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Meet Rochelle Botello

Today we’d like to introduce you to Rochelle Botello.

Every artist has a unique story. Can you briefly walk us through yours?
I have always been fascinated with blurring the lines between the real and the imagined.

As far back as I can remember I liked to pretend, make up stories and draw. As a teenager, I fell in love with hearing other people’s stories, and so I studied Sociology. I received my Bachelor of Arts degree in Sociology with a minor in Women’s Studies from the University of California, Santa Cruz. I worked for many years helping people heal from personal stories of trauma, neglect and abuse.

In my twenties, I took a trip to Europe with my girlfriend. One afternoon we spent hours following a map that eventually led to an art installation located in a church attic. I completely fell in love with the whole experience: the walking, getting lost, getting back on track, the warm sun on my face, and climbing the ladder to the installation. The ladder reached the attic where you could peer into space with only your upper torso inside the space. I don’t recall the artist but I remember the experience.

I returned from that trip wanting a new direction in my life. I wanted to revisit my passion for storytelling through art making. I went back to school and studied under Los Angeles sculptor Coleen Sterritt. During this time I learned a lot about materiality and the importance of paying attention to how life informs art. This experience allowed me to consider more fully the way I experience the world around me. I paid more attention to my surroundings and relationship to space. I fell in love with the writer David Foster Wallace and the writings of artist Agnes Martin. I went back to school and received my MFA from Claremont Graduate University.

Please tell us about your art.
I’m a sculptor and installation artist. I’m interested in using materials and processes that capture the impermanence, vulnerability and complexities of the human psyche. I use everyday materials like cardboard, paper, felt and tape. When I first started making art, I created tableaux imbued with humor and contradictions that were psychosexual in nature.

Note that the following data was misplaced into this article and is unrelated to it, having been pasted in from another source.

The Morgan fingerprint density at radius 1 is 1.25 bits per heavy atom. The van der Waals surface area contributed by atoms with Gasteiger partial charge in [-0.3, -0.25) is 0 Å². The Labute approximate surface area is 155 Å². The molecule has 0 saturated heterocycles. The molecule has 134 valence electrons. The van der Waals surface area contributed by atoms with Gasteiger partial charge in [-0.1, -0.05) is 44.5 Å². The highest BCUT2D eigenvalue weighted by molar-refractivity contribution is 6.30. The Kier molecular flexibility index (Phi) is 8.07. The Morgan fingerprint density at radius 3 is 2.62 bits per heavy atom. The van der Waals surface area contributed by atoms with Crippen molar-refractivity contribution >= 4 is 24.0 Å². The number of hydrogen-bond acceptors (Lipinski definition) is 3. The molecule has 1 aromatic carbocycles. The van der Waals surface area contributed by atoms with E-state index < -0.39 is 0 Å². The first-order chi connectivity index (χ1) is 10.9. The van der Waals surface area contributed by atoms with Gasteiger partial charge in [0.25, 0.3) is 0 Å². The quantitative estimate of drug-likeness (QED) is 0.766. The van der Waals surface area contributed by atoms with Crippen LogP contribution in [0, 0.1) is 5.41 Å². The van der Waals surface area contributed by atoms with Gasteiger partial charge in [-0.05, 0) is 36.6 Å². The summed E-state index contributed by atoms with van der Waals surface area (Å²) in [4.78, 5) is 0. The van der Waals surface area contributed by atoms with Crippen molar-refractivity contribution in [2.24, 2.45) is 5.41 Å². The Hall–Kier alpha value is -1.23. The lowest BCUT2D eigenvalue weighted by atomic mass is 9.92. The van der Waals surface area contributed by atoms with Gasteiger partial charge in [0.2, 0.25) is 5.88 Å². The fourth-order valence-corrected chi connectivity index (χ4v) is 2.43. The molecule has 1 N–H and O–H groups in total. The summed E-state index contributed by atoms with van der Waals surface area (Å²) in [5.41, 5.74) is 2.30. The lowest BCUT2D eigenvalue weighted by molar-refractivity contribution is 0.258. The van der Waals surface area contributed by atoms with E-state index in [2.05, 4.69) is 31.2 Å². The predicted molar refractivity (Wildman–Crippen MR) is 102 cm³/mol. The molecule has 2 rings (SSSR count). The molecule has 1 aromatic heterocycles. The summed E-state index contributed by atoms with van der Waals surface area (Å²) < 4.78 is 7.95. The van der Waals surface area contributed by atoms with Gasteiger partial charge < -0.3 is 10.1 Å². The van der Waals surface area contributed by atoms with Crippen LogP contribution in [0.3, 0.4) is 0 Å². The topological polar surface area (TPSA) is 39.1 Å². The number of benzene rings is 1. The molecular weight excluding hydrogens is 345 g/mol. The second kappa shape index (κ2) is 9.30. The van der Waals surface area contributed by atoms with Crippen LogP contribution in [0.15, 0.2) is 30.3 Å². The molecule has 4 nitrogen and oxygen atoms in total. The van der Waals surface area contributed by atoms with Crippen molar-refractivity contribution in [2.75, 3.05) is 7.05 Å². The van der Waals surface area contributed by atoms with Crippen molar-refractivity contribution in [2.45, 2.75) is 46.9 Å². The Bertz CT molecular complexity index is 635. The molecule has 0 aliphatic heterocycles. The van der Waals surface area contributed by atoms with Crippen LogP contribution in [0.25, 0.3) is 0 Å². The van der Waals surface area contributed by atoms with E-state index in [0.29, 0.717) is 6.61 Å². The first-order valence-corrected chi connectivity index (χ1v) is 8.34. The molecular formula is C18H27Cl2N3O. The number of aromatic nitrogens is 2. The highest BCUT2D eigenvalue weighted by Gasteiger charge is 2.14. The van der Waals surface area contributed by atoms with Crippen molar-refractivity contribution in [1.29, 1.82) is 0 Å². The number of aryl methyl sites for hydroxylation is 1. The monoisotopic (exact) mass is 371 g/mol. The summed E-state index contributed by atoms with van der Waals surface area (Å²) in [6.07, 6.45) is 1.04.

One day when I was taking detailed shots of my installation, I noticed the way the material would bend and the juxtaposition between color and form. They felt like drawings in space. I became compelled to create objects that didn’t rely on the narrative.

I wanted to move away from depicting a scene and focus on the individual object. I wanted the object itself to perform on its own, and become more abstract. The meaning would be, in great part, in the making. It’s how the materials bend, move, twist, or bump up against another form.

I don’t use sketches. I like the immediacy of working with the materials and being in tune and with the act of being present with the materials. It’s an intuitive process. I trust it. I perform being present. I like for one action to inform another. In many ways, the act itself feels performative. My makeshift objects perform and serve as markers of my own experience. I make objects with materials that are malleable that I can construct and shape very quickly. It’s important for me to work this way.

My work continues to be inspired by fusing the connection between physical and psychological space. I’m interested in the banal, the unnoticed, movement found in architecture, nature and the human form. Recently, I started thinking a lot about the relationship between performance and art objects. I have been inspired by the work of choreographer Yvonne Rainer. I like her experimental and minimalist philosophy about movement. I wanted to create a situation where one of my pieces could be activated by a performance.

I wanted the dancer to not plan, but rather have an immediate response and interaction through movement. My idea was realized last year when I collaborated with dancer Shelby Williams-Gonzales, who performed by responding to one of my wall sculptures.

Do you have any advice for other artists? Any lessons you wished you learned earlier?
The best advice I ever received was from Coleen Sterritt who said, “No matter how long you make art, it’s hard. You need people you trust, people that you can talk to about your work – to help you push the work in new directions.” So, I want to share this advice, as it has been vital in my own art practice.

As an artist, I have learned time and time again to trust in my process. Trust your own process and keep making the work! Always make the work. It’s in the doing that we discover new unimagined areas of discovery. I recently saw a video by sculptor Maggie Hambling, who said, “Make your work your best friend, and go to it and have a conversation with it. That’s how I’ve lived my entire life, and the rest is the rest.”

How or where can people see your work? How can people support your work?
There are also videos available:
Rochelle Botello’s ‘Dog Days’ Exhibit Challenges Expectations About …

Modern Art Blitz – Rochelle Botello & Richard Ankrom Guest – Episode …

Contact Info:

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1 Comment

  1. Nathalie

    August 8, 2018 at 14:52

    Love the work! Please add me to your mailing list so I can come to your next show.

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